July 17, 2022

The concert request from Munich reached me on my first evening in Kyiv – my band RotFront was invited to perform at a big festival in the Muffathalle. It wouldn’t have been the first time – however, our concerts have always taken place in the smaller room, so moving to the big hall would have felt great.

I came to the Ukrainian capital to write music for Anastasiia Kosodii’s new play. I met Anastasiia in 2017 at the premiere of my hip hop opera “Bandera”. A year later I was allowed to contribute music for the scenic reading of her play “Time traveller’s Guide To Donbass”.

I really liked the text and the plot – in 2036 a time machine is invented in Ukraine. A journey into the not so distant past is planned to find out what was the real reason for the war in Donbass. Now we are working on a new piece entitled “What is Jewish Music?”. It should be about the difficult topic of Ukrainian-Jewish relations.

At the airport in Kyiv, and also later in the city, I kept seeing people with mouth and nose masks, while the news reported daily about the spread of the new virus. As soon as I returned to Berlin, the cancellations and postponements started. Our premiere in Kyiv was also postponed several times and then cancelled.

When Anastasiia and I met in spring 2020, we could not have guessed that we would not be playing “What is Jewish Music?” until December 2021, and not in Kyiv or Berlin, but in the Munich Kammerspiele.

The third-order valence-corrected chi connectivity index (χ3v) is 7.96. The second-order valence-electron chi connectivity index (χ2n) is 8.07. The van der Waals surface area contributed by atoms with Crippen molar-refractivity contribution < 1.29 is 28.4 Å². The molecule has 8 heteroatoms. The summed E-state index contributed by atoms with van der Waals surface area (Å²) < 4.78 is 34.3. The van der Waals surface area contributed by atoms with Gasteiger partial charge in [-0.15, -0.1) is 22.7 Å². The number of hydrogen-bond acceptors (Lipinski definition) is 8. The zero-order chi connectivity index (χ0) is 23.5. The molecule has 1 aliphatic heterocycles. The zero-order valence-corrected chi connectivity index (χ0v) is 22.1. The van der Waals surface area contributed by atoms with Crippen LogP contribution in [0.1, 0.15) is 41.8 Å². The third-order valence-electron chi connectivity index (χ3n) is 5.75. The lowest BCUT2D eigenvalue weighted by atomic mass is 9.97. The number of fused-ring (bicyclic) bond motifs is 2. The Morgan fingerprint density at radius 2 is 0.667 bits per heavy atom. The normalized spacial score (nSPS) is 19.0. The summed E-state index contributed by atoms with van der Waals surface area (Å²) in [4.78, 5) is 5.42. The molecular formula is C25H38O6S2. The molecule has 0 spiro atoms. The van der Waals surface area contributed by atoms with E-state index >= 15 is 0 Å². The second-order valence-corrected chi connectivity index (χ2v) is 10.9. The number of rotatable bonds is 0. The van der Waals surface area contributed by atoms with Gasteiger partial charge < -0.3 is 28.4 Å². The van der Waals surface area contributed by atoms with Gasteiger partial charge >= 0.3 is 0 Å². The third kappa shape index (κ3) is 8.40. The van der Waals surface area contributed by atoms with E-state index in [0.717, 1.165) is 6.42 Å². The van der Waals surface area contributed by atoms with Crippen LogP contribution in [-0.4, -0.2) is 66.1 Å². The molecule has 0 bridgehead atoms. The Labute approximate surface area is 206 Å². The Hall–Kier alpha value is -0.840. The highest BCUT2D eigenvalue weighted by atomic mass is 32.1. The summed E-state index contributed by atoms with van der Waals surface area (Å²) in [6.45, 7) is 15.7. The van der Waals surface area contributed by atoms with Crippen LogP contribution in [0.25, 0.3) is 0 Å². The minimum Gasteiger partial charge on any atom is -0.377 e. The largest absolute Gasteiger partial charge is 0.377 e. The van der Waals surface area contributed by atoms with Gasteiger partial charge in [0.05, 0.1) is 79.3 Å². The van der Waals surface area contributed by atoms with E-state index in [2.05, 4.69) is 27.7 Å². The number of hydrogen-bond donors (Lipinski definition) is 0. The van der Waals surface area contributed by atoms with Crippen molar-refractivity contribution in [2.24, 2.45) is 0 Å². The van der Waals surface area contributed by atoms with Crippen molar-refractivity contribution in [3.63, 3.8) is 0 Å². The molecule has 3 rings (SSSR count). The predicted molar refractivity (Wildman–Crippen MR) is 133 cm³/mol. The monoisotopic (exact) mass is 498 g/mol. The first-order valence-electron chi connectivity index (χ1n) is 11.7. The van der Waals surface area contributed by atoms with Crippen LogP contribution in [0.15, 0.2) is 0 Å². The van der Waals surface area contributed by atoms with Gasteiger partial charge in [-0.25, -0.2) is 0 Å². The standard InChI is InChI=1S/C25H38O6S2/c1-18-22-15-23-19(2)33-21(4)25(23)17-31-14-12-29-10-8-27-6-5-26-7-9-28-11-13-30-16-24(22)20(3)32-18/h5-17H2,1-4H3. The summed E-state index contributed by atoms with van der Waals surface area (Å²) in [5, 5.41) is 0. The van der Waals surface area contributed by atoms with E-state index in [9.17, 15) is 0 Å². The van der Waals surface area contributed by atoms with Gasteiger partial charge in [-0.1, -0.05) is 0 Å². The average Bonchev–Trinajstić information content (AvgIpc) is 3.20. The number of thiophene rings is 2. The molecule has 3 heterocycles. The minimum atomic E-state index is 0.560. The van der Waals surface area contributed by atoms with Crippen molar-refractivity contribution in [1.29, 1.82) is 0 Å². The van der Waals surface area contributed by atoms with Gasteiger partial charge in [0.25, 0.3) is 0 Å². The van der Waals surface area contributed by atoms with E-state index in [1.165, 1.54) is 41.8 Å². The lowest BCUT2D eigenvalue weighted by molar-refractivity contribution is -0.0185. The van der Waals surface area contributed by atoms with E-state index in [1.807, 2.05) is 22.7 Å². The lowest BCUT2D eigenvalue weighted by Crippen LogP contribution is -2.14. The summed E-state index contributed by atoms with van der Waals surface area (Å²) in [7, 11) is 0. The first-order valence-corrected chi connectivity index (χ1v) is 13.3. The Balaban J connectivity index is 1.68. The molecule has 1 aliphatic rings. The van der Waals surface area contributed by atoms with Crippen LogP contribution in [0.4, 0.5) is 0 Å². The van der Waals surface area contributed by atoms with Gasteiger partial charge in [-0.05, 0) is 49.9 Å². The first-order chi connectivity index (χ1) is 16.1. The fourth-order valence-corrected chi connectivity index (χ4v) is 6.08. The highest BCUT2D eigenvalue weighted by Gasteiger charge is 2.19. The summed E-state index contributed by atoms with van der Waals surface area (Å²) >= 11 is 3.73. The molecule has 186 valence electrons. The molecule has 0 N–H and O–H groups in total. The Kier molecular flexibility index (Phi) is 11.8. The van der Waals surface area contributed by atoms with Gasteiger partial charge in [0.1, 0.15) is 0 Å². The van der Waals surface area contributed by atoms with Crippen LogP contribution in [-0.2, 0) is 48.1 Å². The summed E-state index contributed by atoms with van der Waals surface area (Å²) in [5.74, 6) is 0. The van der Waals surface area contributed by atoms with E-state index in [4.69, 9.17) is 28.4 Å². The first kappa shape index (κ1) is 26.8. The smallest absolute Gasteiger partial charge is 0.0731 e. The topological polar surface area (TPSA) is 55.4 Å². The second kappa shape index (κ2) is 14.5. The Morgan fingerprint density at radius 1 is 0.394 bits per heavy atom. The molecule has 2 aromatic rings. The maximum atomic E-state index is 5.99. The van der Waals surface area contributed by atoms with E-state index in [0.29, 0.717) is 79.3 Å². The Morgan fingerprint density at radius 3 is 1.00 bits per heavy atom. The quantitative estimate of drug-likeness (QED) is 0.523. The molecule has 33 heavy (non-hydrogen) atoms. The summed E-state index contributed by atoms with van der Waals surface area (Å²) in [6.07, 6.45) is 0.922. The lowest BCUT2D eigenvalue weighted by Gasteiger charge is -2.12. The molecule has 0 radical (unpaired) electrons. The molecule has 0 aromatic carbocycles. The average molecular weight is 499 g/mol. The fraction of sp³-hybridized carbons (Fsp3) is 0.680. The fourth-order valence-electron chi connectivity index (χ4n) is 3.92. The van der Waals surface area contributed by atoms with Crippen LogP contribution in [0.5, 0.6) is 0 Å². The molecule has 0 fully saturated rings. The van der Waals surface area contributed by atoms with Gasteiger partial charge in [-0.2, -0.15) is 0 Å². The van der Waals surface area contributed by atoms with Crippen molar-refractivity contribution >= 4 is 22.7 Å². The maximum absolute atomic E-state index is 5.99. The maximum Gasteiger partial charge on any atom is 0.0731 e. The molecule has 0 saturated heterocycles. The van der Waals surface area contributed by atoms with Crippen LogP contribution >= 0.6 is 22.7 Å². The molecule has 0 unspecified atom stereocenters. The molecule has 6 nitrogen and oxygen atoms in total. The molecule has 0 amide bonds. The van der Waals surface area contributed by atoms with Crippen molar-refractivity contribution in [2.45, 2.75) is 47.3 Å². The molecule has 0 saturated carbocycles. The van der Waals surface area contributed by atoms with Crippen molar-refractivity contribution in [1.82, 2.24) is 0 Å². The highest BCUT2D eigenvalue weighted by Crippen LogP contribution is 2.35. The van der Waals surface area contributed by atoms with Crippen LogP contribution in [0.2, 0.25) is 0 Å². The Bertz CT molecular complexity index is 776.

As part of the Distant Neighbors festival, several events with Kiev theaters and authors took place there. It felt a bit unreal to be in the heart of Munich, just off the chic shopping streets, singing about Babyn Yar or watching “Bad Roads”, Natalia Vorozhbyt’s brutal film about the Russo-Ukrainian war.

This weekend I’ll be back in Munich. In summer 2021 it was still too early for big events, so we are only now playing the concert in the Muffathalle that was planned two years ago. My fellow musicians and I are really looking forward to seeing you again, the atmosphere was euphoric during rehearsals, but I have a lot of questions about our repertoire.

Even though it’s my mother tongue, it’s hard for me to sing in Russian. Some songs come across as too happy for me, I can hardly imagine performing them right now… And if I had to make an announcement about the current situation in my home country, what should I say? Should I ask the dancing audience about it at all? Or say nothing at all? No, you can’t.

Before the concert, in the courtyard in front of the Muffathalle, I meet Boris Yurievich, my music teacher from Kharkiv, who moved here in the early 2000s. I cautiously ask him if his old house is still standing in Saltivka, the prefabricated housing area in the north-east of Kharkiv – the area has been bombed almost every day since the end of February.

Then I see Felix, invite him to sit with us. I’ve known Felix for years, he’s originally from Zhitomir. His 85-year-old mother, who refused to leave the country, lived there until recently, but then her street was shelled. Now she is in Munich, says Felix.

Everything works on stage. Sometimes I almost think I’m at a concert in 2020. But then I see Boris Yurievich and Felix, I think of Saltivka and Zhitomir. And I address the audience, thank everyone who supports Ukrainian refugees in Bavaria and ask them not to stop and not to forget the war in Ukraine. The room suddenly becomes quiet – in all the years we’ve been playing, we’ve never experienced such silence in our performances.

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